In 2018, the Canadian Radio-television and Telecommunications Commission continued to enforce Canada’s Anti-Spam Legislation (commonly known as CASL) and issued an important information bulletin regarding the CASL provision that imposes indirect liability for CASL violations. In addition, the federal government issued a formal response to a parliamentary committee report on CASL.
CASL creates a comprehensive regime of offences, enforcement mechanisms and potentially severe penalties designed to prohibit unsolicited or misleading commercial electronic messages (CEMs), the unauthorized commercial installation and use of computer programs on another person’s computer system, and the unauthorized alteration of transmission data in electronic messages. CASL imposes liability not only on persons who directly commit a CASL violation, but also on persons who “aid, induce, procure or cause to be procured” a CASL violation.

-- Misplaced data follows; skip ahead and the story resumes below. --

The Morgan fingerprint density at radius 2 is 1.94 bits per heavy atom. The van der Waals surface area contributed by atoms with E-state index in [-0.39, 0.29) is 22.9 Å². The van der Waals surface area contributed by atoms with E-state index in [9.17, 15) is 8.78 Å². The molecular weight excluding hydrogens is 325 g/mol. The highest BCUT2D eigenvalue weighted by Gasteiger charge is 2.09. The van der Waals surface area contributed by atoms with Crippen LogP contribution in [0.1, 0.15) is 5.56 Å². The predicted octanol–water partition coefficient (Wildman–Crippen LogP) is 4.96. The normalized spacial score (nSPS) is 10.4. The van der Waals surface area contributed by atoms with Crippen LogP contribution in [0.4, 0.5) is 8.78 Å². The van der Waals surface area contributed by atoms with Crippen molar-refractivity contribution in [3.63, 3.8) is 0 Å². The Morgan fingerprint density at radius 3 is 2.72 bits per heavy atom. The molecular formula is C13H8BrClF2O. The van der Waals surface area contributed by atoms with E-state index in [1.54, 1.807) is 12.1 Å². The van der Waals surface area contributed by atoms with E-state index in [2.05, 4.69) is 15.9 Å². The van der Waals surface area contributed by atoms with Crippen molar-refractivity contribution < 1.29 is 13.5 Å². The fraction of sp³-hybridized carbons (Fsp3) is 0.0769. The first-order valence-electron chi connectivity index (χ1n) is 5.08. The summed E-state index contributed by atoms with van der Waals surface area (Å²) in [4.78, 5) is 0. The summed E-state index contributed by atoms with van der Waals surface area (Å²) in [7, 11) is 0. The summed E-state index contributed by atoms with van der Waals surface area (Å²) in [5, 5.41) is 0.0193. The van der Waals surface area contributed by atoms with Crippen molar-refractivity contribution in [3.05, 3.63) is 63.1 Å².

For most organizations, the key parts of CASL are the rules for CEMs. Subject to limited exceptions, CASL creates an opt-in regime that prohibits the sending of a CEM unless the recipient has given consent (express or implied in limited circumstances) to receive the CEM and the CEM complies with prescribed formalities (e.g. sender information and an effective and promptly implemented unsubscribe mechanism). An organization that sends a CEM has the onus of proving that the recipient consented to receive the CEM.
CASL’s computer program rules prohibit, subject to limited exceptions, the commercial installation and use of a computer program on another person’s computer system without the express consent of the owner or authorized user of the computer system. The computer program rules apply to almost any computer program (not just malware, spyware or other harmful programs) installed on almost any computing device (including mobile phones) as part of a commercial activity (regardless of expectation of profit).